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Amorphous

By : November 14, 2020 Comments Off
Despite having not spoken to her in months, my mother had found out about my engagement. I remember not even being surprised. My family  collectively has a big mouth, which first became evident when my mother outed me to every person who would listen to her once I came out as bisexual my freshman year of high school -  and every iteration of my coming-out since - and later was solidified when my entire extended family found out about my suicide attempt before I was even out of the hospital. I hadn’t spoken to my mother in several years at that point. I wonder if she knows about the attempt. But when she came to my graduation, she congratulated me on my engagement, even though that was the first time
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Cutting Ties

By : October 12, 2020 Comments Off
I miss my mom when I eat angel hair pasta or hear Martina McBride playing. I miss her when my friends talk about spending time with their moms. I cried the other day at my best friend's house when her mom asked us if we would help her set up for a dinner party. I stood in their kitchen with tears running down my face because that was something my mom always used to ask me to help with.  My mom and I are working on our relationship. In the first fifteen years of my life, we were best friends. I loved her more than anything in the world. I thought she was perfect, flawless, invincible. It’s a really strange feeling when you grow up and realize that your parents
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My Mother: A Haunting

By : September 9, 2020 Comments Off
my mother is all silk skin and broken knuckles. when i was younger, i would count the wrinkles on her fingers and the lines across her palm. i wanted to know why she had more lines than i did. i never figured it out. my mother is all soft rain and wet grass. her hair hangs to the base of her neck and her smile stretches to the left more than to the right. i think mine stretches more to the right. my mother doesn’t like things out of order. every nail polish, every empty shoe box, every ripped open envelope has its place.  even people had a place. she taught me the importance of silence, the value behind a closed door and i had practiced so much that even
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One Foot In The Closet

By : September 9, 2020 Comments Off
“God,” I thought, “I really wish I could share my acceptance into the Writer’s Cohort with my family.” I had already told everyone else important to me. As with all the happenings in my life, I told my lovely partner first, who I owe both my morning laughter and my bedtime stories to. He was delighted to hear the news and will probably be just as delighted to read of his mention in my first, but certainly not last piece for MyUmbrella. Next, I told my therapist and friends, whose resounding praise still rings in my ears as I sit and write. Two important people are somehow always missing when I try to tell the story of my queer experience: my parents.  My parents were born in 65’ in the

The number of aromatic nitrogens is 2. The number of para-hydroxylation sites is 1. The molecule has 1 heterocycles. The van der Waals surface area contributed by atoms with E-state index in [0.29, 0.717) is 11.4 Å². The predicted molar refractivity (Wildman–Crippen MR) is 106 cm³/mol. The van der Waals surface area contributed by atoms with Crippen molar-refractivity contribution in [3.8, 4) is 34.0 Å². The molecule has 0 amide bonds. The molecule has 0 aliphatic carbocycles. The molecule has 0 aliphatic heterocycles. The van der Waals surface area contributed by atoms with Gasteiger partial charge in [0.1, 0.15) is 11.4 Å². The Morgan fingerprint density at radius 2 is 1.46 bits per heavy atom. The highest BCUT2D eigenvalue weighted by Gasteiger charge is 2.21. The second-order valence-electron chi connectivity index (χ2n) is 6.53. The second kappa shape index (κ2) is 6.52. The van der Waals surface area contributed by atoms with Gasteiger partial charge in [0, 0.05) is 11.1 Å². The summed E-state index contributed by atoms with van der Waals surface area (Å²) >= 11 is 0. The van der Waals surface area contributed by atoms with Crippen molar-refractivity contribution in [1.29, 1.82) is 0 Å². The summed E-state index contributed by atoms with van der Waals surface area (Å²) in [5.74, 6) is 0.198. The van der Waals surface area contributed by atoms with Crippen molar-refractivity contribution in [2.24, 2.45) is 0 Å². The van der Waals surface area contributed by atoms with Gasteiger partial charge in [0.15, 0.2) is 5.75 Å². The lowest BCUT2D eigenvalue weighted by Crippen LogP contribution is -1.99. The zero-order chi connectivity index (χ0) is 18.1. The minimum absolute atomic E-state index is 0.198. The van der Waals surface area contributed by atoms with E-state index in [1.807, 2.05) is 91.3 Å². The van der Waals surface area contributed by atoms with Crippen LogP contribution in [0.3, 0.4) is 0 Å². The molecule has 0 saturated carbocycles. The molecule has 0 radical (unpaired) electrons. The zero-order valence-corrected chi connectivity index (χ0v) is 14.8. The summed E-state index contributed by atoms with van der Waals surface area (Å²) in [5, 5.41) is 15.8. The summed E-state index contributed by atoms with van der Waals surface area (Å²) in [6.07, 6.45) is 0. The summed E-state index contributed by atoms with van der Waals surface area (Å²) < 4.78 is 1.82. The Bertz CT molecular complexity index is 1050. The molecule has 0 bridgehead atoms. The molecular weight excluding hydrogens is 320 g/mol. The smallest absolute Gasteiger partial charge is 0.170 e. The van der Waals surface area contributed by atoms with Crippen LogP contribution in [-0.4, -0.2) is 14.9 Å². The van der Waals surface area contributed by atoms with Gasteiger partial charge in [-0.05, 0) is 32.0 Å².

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How Moving out Helped me Heal

By : July 19, 2020 Comments Off
Living in a toxic household comes with many things. You feel like you can never trust anyone; like you can love or be loved; like you don’t deserve anything. You feel stuck. You try to find places and things to make you feel safe. For me, it was writing.  I could create any world I wanted where the hero would face the same problems I did but always came through at the end. The main character became my role model. She would go through everything I went through: abusive parents, a toxic household, feeling left out at school, being in the closet and, many other things. Unlike me, my main character would be able to overcome these obstacles. It was something that I longed for but couldn’t do.  I felt
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My Family Was Ready to Communicate, but I Wasn’t

By : July 15, 2020 Comments Off
Regard this statement as fact, rather than with pity: I have always been the outlier in my family. While every child feels like this at some point during adolescence, it seems to be a stronger feeling among those that grew up in the 90s until now. This stronger feeling must be provoking stronger actions if the complaints from parents and older siblings are true: teenagers and children today isolate themselves more than previous generations.  Over the years, the stereotype of an angsty, explosive teenager among an otherwise friendly suburban family has evolved into a teenager that simply doesn’t express themself at all. Said teen’s family is completely out of the loop, unsure if their child is depressed, angry, wondering if they have any interest in the world at all. The
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